Appeals & Response Plans
- Tropical Cyclone Sagar - May 2018
- Ethiopia: Floods and Landslides - Apr 2018
- Ethiopia: Floods - Aug 2017
- Ethiopia: Measles Outbreak - May 2017
- East Africa: Armyworm Infestation - Mar 2017
- Ethiopia: Acute Watery Diarrhoea (AWD) Outbreak - May 2016
- Ethiopia: Floods - Apr 2016
- Ethiopia: Floods - Oct 2015
- Ethiopia: Drought - 2015-2018
- Ethiopia: Floods - Oct 2014
Most read reports
- The Crisis Below the Headlines: Conflict Displacement in Ethiopia
- Displacement Tracking Matrix (DTM) Ethiopia - Round 13: September - October 2018
- Eritrea-Ethiopia peace leads to a refugee surge
- Ethiopia Food Security Outlook, October 2018 to May 2019
- Ethiopia: Displacement Tracking Matrix (DTM) Afar Region, Round 13: September/October 2018 - Summary of Key Findings
Almost four million refugees and asylum seekers have fled from one conflict zone to another Oxfam said today ahead of two summits being held in New York next week (19, 20 September) aimed at addressing the refugee crisis.
Oxfam's vision is a just world without poverty: a world in which people can influence decisions which affect their lives, enjoy rights and assume responsibilities as citizens of an equal world. Underpinned by a strategic plan, Oxfam commits to achieving six strategic goals:
These updates cover emergencies Oxfam is currently responding to around the world, although please note they don’t intend to be comprehensive.
Fighting on the ground is spreading throughout the country. Air strikes are continuing and more and more civilians are losing their lives to land mines.
Smallholder farmers, and particularly women, are on the frontline in the fight against hunger and climate change in southern Africa. Unequal access to resources, poor access to finance and limited linkages to markets to sell their produce impose critical constraints, and food insecurity and poverty are the direct outcomes of this failure. In countries such as Zambia, Malawi and Mozambique, between a quarter and half of the population are classified as being chronically undernourished.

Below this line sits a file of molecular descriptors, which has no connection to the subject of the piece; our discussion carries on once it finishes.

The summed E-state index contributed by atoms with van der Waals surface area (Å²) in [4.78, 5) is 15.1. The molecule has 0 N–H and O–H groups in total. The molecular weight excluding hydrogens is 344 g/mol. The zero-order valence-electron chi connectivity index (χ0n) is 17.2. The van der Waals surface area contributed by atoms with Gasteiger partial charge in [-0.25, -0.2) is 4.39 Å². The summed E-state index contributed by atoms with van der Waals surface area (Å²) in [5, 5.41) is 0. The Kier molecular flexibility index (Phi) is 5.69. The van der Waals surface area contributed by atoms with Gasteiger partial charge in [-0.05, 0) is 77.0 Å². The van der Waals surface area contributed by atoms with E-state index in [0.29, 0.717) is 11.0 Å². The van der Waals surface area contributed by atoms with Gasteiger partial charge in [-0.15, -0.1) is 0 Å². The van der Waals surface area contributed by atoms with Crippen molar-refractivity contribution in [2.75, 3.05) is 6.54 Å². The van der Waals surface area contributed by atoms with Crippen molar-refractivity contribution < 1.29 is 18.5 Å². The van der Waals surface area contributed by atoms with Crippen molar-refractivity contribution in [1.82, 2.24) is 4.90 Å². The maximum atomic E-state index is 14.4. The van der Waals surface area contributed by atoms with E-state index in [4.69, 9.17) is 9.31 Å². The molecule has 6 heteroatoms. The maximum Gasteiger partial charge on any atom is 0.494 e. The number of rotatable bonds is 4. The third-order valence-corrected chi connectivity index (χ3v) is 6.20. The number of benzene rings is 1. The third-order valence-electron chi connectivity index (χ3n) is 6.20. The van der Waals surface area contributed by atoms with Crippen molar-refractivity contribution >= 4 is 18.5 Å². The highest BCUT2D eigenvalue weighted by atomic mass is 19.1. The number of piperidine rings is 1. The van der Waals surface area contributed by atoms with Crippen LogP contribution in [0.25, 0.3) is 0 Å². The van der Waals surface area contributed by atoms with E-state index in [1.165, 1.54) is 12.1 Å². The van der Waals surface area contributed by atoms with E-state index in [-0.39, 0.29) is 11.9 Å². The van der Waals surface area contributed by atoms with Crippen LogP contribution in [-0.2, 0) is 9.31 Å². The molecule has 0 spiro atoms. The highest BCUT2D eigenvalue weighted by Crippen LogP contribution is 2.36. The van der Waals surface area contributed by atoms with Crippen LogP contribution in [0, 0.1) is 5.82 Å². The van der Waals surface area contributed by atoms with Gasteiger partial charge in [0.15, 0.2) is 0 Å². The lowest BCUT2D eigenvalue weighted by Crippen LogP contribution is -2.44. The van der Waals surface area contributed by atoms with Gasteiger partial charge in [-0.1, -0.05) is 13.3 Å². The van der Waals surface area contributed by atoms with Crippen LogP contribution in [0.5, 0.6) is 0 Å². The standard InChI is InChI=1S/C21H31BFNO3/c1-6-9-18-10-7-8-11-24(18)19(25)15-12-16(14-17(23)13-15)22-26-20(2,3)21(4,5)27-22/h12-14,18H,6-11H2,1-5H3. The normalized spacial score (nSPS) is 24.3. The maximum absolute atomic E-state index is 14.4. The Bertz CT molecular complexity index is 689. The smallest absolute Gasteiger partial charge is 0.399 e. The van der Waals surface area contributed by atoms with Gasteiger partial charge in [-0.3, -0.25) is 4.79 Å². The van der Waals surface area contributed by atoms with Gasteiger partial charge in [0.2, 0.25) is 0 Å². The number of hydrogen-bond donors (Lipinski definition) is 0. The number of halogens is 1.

The practice of non-governmental organisations (NGOs) participating in the leadership and management of country level clusters is occurring more frequently in recent years. In several situations, cluster leads are approaching NGOs to take on roles in the cluster, such as coleadership. This review draws on the experiences of NGOs in cluster leadership and management in the four focus countries of the NGOs and Humanitarian Reform Project: Afghanistan, Ethiopia, Democratic Republic of Congo (DRC) and Zimbabwe.
This report analyses the current state of global humanitarian reform efforts from an NGO perspective by synthesising a series of mapping studies carried out between November 2008 and February 2009 that looked at humanitarian reform in five different countries: Afghanistan, the Democratic Republic of Congo, Ethiopia, Sudan and Zimbabwe. Lessons from other contexts are also brought in to strengthen the analysis and provide an overview of humanitarian reform.
Credit crunch means charity experiences first drop in donations for eight years
Oxfam today announced that donations to its network of 714 shops were down by 12 per cent so far this year, which could mean a total of 1.2 million fewer donations in 2009.
More than 80 per cent of Oxfam's total income from its shops comes from donations from the public of clothes, books, music, homewares and other goods.
The fall in donations clearly demonstrates wider trends resulting from the credit crunch: as families in the UK tighten their belts and buy less, which means they replace less and …
Since the beginning of the UN-led humanitarian reform process, there have been several suggestions about the need to better involve NGOs - particularly national and local NGOs - in the various aspects of reform.
For the first time, IANSA, Oxfam, and Safeworld have estimated the economic cost of armed conflict to Africa's development. Around $300bn since 1990 has been lost by Algeria, Angola, Burundi, Central African Republic, Chad, Democratic Republic of Congo (DRC), Republic of Congo, Côte d'Ivoire, Djibouti, Eritrea, Ethiopia, Ghana, Guinea, Guinea-Bissau, Liberia, Niger, Nigeria, Rwanda, Senegal, Sierra Leone, South Africa, Sudan and Uganda.
This sum is equivalent to international aid from major donors in the same period.
EMBARGOED UNTIL 00:01 HRS GMT MONDAY 24 JULY 2006
In Africa, millions of lives are being threatened by wars that have driven people from their homes and ruined their livelihoods. However, peace could be attained by an immediate increase in international humanitarian assistance and a long-term political commitment to uphold peace agreements.
Right now in Africa, millions of lives are at risk, threatened by brutal wars which have driven people from their homes and land. Crops have been left untended, destined to fail.
And yet remarkably, in many of these countries, there is a real opportunity to build a lasting peace if the international community acts swiftly and decisively. What’s needed is simple: an immediate increase in humanitarian aid and genuine political commitment to peace.
The Oxfam Emergencies Bulletin aims to give an overview of Oxfam GB's current emergency work world-wide, for use in communications work. Note: in the context of this report, 'Oxfam' refers to Oxfam GB, unless specified otherwise.